Chapter 7 Bankruptcy Attorney in Jacksonville, Florida

Helping People and Families in Northeast Florida Find Debt Relief Since 1966

Chapter 7 bankruptcy, also known as “fresh start bankruptcy,” can be used if you have debt stemming from unpaid credit cards, medical bills, utility bills, old tax obligations, or personal loans.

In as little as four months (120 days), you can discharge your debt through Chapter 7 bankruptcy.

Once you file for Chapter 7 bankruptcy you will be immediately protected from collection efforts, including wage garnishment. When your bankruptcy is complete creditors are forever barred from collecting from you by any means.

Who Is Eligible for Chapter 7 Bankruptcy?

Chapter 7 bankruptcy is usually best for people with unmanageable amounts of unsecured debt. This debt will be discharged, or eliminated, in a chapter 7 bankruptcy.

You cannot discharge certain debts in bankruptcy, such as domestic support obligations, tax debts and government fines, student loans, and debts arising out of intentional conduct such as drunk driving, assault, or fraud.

Filing for chapter 7 bankruptcy will immediately stop all collection efforts by your creditors. Once you file, your creditors are prohibited from contacting you in any way to attempt to enforce a debt. All debt collection efforts, including legal proceedings, are stopped. This includes foreclosure lawsuits, collection judgments, and wage garnishments.

When you file for Chapter 7 bankruptcy protection you will be required to liquidate most of your assets to repay creditors as much as possible. However, there are many exceptions to this requirement. A skilled and experienced Florida bankruptcy attorney will help you to protect certain assets, including your home, from creditors.

Do You Qualify for Chapter 7 Bankruptcy?

Not everyone qualifies for chapter 7 bankruptcy protection, and your eligibility is largely determined by your income and assets. The Florida bankruptcy law firm of Elrod & Elrod can help determine whether you qualify for chapter 7 bankruptcy, and represent you throughout your Florida bankruptcy proceedings.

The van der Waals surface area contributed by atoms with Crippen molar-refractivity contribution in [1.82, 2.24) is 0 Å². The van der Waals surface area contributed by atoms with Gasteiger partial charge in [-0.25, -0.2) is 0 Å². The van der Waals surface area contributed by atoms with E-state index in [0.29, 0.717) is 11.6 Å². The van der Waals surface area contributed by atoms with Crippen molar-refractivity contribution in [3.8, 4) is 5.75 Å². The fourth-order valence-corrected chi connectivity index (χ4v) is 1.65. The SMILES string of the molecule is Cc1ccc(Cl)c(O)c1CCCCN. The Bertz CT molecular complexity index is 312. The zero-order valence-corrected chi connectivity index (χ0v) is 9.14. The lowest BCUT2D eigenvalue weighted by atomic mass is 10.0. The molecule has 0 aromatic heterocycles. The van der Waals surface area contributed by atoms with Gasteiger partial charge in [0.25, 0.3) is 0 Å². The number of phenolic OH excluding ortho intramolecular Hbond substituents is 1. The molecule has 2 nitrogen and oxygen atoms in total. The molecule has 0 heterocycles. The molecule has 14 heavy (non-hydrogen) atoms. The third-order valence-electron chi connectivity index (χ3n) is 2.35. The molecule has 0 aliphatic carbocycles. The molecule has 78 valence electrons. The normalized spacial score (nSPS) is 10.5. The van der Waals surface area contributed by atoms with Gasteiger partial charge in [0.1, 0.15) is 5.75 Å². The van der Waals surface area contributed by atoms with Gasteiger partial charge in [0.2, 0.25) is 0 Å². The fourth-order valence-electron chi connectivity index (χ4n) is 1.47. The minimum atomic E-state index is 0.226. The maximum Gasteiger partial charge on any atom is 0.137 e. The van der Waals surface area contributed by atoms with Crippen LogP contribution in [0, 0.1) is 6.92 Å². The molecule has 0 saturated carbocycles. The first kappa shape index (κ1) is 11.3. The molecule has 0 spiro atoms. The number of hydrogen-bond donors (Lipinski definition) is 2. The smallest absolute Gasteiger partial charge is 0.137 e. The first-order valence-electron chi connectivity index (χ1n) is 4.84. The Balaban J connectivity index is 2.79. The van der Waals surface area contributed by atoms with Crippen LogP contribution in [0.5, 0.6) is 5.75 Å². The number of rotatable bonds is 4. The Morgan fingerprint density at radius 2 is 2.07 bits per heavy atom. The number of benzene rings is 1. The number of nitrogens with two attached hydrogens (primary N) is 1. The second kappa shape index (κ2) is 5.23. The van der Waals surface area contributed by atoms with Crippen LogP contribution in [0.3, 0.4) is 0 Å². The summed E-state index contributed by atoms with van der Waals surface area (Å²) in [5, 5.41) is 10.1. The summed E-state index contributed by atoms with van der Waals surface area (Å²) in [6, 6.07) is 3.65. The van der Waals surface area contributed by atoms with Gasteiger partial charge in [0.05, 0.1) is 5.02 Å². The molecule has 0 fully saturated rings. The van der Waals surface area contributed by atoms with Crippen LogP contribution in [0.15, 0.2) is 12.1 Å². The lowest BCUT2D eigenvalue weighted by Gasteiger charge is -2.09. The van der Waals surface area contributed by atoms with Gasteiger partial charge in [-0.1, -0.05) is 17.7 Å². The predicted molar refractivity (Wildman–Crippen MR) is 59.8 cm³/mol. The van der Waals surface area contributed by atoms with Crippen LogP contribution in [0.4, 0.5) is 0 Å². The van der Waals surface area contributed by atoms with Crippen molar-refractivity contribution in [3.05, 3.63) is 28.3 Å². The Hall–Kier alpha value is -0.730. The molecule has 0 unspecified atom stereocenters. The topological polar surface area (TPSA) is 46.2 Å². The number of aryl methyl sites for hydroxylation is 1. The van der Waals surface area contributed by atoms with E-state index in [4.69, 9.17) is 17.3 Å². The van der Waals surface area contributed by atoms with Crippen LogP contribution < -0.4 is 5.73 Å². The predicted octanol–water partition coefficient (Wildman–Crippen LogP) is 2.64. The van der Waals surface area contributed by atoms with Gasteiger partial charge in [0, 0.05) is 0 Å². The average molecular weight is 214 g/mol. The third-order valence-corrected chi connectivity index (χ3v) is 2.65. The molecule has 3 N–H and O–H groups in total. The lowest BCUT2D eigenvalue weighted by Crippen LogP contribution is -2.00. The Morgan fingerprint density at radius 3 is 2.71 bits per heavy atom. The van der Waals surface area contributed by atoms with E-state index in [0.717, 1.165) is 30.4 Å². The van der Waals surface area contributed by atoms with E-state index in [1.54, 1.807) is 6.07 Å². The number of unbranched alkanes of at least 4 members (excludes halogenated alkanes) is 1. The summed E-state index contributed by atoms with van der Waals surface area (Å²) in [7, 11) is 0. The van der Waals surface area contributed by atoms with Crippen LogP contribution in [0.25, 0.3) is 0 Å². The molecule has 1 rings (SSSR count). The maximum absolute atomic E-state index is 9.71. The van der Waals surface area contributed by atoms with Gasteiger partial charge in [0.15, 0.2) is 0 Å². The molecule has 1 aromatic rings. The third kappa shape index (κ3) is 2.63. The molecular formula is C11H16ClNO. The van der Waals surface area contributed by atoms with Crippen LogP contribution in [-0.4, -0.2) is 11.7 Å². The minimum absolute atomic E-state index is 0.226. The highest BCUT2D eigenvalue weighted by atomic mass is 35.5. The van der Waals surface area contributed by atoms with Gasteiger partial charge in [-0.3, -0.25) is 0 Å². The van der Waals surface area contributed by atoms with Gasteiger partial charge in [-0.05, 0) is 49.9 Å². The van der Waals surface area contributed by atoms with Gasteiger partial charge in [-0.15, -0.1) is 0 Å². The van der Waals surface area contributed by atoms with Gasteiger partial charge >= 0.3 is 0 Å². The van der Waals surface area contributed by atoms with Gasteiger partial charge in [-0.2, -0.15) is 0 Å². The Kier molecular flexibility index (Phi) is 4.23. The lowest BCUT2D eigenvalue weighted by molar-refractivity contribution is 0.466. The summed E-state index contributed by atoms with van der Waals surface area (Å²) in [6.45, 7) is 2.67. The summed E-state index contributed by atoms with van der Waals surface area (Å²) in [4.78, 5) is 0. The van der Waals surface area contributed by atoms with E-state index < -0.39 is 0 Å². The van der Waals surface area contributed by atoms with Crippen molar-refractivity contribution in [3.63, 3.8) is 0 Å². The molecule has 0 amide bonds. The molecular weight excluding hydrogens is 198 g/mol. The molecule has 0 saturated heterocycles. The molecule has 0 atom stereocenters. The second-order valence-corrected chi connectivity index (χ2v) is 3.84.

The Means Test

The means test is used to determine whether your income qualifies you for chapter 7 bankruptcy protection. Even if you are a high wage earner you may still qualify for chapter 7 protection if you have high monthly expenses from mortgage and car payments, taxes, and other expenses like student loan payments.

The means test is designed to limit chapter 7 bankruptcy to people who truly cannot afford to pay their debts. The means test starts with your current average monthly income (the average of your monthly income for the six months before you file for bankruptcy), and deducts certain monthly expenses to arrive at your disposable income. If your income is less than the median income for a household your size in Florida, you pass.

But if your income is greater than the median Florida income form a household your size, you may still qualify for chapter 7 bankruptcy protection. Depending on where you live, you may be able to deduct certain expenses like basic necessities, housing, and transportation from your monthly income.

Is Chapter 7 Bankruptcy Right for You? Contact Elrod & Elrod Today for Answers

If you have questions about whether chapter 7 bankruptcy is right for you, consult the experienced Jacksonville bankruptcy law firm of Elrod & Elrod for an evaluation of your case and individual situation.

Elrod & Elrod proudly represents people and families in and around Jacksonville and throughout northeast Florida in Baker, Bradford, Citrus, Clay, Columbia, Duval, Flagler, Hamilton, Marion, Nassau, Putnam, St.Johns, Sumter, Suwannee, and Union counties.

Contact an experienced northeast Florida bankruptcy lawyer at Elrod & Elrod today. Call 904-356-1282, email robert@elrodjaxlaw.com, or complete our online form today.

Our work includes acting as a debt relief agency helping people file for bankruptcy relief under the Bankruptcy Code.

For More Information

  • This field is for validation purposes and should be left unchanged.